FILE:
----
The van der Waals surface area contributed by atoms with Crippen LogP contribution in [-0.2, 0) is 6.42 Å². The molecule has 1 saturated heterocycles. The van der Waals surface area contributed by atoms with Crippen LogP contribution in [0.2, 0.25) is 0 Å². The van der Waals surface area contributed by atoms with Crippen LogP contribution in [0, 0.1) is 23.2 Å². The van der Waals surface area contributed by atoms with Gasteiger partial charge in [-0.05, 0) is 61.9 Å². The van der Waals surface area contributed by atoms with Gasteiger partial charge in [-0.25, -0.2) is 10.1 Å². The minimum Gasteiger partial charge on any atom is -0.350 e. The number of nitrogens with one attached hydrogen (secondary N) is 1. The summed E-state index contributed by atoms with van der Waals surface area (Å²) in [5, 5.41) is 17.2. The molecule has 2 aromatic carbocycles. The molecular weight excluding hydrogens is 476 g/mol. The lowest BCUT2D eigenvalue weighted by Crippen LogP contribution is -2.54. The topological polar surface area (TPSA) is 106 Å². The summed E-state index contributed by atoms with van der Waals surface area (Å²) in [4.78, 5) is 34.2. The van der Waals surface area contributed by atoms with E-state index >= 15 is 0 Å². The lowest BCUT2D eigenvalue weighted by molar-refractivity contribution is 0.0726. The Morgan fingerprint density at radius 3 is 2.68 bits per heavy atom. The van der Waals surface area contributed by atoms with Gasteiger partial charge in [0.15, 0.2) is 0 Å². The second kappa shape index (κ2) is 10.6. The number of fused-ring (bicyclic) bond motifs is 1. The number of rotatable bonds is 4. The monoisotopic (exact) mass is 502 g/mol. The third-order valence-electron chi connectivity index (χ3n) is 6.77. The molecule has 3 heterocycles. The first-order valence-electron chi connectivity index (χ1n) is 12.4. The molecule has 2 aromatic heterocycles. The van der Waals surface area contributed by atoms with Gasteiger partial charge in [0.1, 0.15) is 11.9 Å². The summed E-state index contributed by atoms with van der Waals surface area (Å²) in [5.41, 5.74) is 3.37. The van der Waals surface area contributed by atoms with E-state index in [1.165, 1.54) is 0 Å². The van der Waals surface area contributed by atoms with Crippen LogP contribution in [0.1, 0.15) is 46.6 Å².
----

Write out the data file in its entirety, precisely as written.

The van der Waals surface area contributed by atoms with Crippen LogP contribution in [-0.2, 0) is 6.42 Å². The molecule has 1 saturated heterocycles. The van der Waals surface area contributed by atoms with Crippen LogP contribution in [0.2, 0.25) is 0 Å². The van der Waals surface area contributed by atoms with Crippen LogP contribution in [0, 0.1) is 23.2 Å². The van der Waals surface area contributed by atoms with Gasteiger partial charge in [-0.05, 0) is 61.9 Å². The van der Waals surface area contributed by atoms with Gasteiger partial charge in [-0.25, -0.2) is 10.1 Å². The minimum Gasteiger partial charge on any atom is -0.350 e. The number of nitrogens with one attached hydrogen (secondary N) is 1. The summed E-state index contributed by atoms with van der Waals surface area (Å²) in [5, 5.41) is 17.2. The molecule has 2 aromatic carbocycles. The molecular weight excluding hydrogens is 476 g/mol. The lowest BCUT2D eigenvalue weighted by Crippen LogP contribution is -2.54. The topological polar surface area (TPSA) is 106 Å². The summed E-state index contributed by atoms with van der Waals surface area (Å²) in [4.78, 5) is 34.2. The van der Waals surface area contributed by atoms with E-state index >= 15 is 0 Å². The lowest BCUT2D eigenvalue weighted by molar-refractivity contribution is 0.0726. The Morgan fingerprint density at radius 3 is 2.68 bits per heavy atom. The van der Waals surface area contributed by atoms with Gasteiger partial charge in [0.15, 0.2) is 0 Å². The second kappa shape index (κ2) is 10.6. The number of fused-ring (bicyclic) bond motifs is 1. The number of rotatable bonds is 4. The monoisotopic (exact) mass is 502 g/mol. The third-order valence-electron chi connectivity index (χ3n) is 6.77. The molecule has 3 heterocycles. The first-order valence-electron chi connectivity index (χ1n) is 12.4. The molecule has 2 aromatic heterocycles. The van der Waals surface area contributed by atoms with Gasteiger partial charge in [0.1, 0.15) is 11.9 Å². The summed E-state index contributed by atoms with van der Waals surface area (Å²) in [5.41, 5.74) is 3.37. The van der Waals surface area contributed by atoms with E-state index in [1.165, 1.54) is 0 Å². The van der Waals surface area contributed by atoms with Crippen LogP contribution in [0.1, 0.15) is 46.6 Å².